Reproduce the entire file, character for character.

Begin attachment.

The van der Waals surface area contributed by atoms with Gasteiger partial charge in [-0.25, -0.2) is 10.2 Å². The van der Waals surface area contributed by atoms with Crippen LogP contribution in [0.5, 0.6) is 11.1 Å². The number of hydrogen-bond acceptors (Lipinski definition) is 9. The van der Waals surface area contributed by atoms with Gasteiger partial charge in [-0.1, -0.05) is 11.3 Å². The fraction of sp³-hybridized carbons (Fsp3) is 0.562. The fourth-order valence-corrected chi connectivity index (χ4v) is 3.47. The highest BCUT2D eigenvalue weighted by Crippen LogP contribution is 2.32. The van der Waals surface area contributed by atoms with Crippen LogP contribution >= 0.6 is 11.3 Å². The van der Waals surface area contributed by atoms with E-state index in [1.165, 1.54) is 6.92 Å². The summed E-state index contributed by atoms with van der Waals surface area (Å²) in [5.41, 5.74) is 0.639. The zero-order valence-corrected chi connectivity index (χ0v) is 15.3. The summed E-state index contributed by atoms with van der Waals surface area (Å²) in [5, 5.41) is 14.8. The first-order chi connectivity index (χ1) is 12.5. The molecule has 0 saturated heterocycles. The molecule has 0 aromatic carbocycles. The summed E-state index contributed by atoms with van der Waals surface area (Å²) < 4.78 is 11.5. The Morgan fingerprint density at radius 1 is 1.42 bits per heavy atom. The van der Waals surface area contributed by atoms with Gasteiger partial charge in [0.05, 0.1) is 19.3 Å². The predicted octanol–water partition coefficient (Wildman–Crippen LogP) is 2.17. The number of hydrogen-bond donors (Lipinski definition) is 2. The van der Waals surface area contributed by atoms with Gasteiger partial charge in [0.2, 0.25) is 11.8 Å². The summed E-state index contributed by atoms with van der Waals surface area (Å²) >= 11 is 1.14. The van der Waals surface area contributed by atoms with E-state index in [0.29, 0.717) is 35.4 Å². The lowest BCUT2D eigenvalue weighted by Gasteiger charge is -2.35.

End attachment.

The van der Waals surface area contributed by atoms with Gasteiger partial charge in [-0.25, -0.2) is 10.2 Å². The van der Waals surface area contributed by atoms with Crippen LogP contribution in [0.5, 0.6) is 11.1 Å². The number of hydrogen-bond acceptors (Lipinski definition) is 9. The van der Waals surface area contributed by atoms with Gasteiger partial charge in [-0.1, -0.05) is 11.3 Å². The fraction of sp³-hybridized carbons (Fsp3) is 0.562. The fourth-order valence-corrected chi connectivity index (χ4v) is 3.47. The highest BCUT2D eigenvalue weighted by Crippen LogP contribution is 2.32. The van der Waals surface area contributed by atoms with Crippen LogP contribution >= 0.6 is 11.3 Å². The van der Waals surface area contributed by atoms with E-state index in [1.165, 1.54) is 6.92 Å². The summed E-state index contributed by atoms with van der Waals surface area (Å²) in [5.41, 5.74) is 0.639. The zero-order valence-corrected chi connectivity index (χ0v) is 15.3. The summed E-state index contributed by atoms with van der Waals surface area (Å²) in [5, 5.41) is 14.8. The first-order chi connectivity index (χ1) is 12.5. The molecule has 0 saturated heterocycles. The molecule has 0 aromatic carbocycles. The summed E-state index contributed by atoms with van der Waals surface area (Å²) < 4.78 is 11.5. The Morgan fingerprint density at radius 1 is 1.42 bits per heavy atom. The van der Waals surface area contributed by atoms with Gasteiger partial charge in [0.05, 0.1) is 19.3 Å². The predicted octanol–water partition coefficient (Wildman–Crippen LogP) is 2.17. The number of hydrogen-bond donors (Lipinski definition) is 2. The van der Waals surface area contributed by atoms with Gasteiger partial charge in [0.2, 0.25) is 11.8 Å². The summed E-state index contributed by atoms with van der Waals surface area (Å²) >= 11 is 1.14. The van der Waals surface area contributed by atoms with E-state index in [0.29, 0.717) is 35.4 Å². The lowest BCUT2D eigenvalue weighted by Gasteiger charge is -2.35.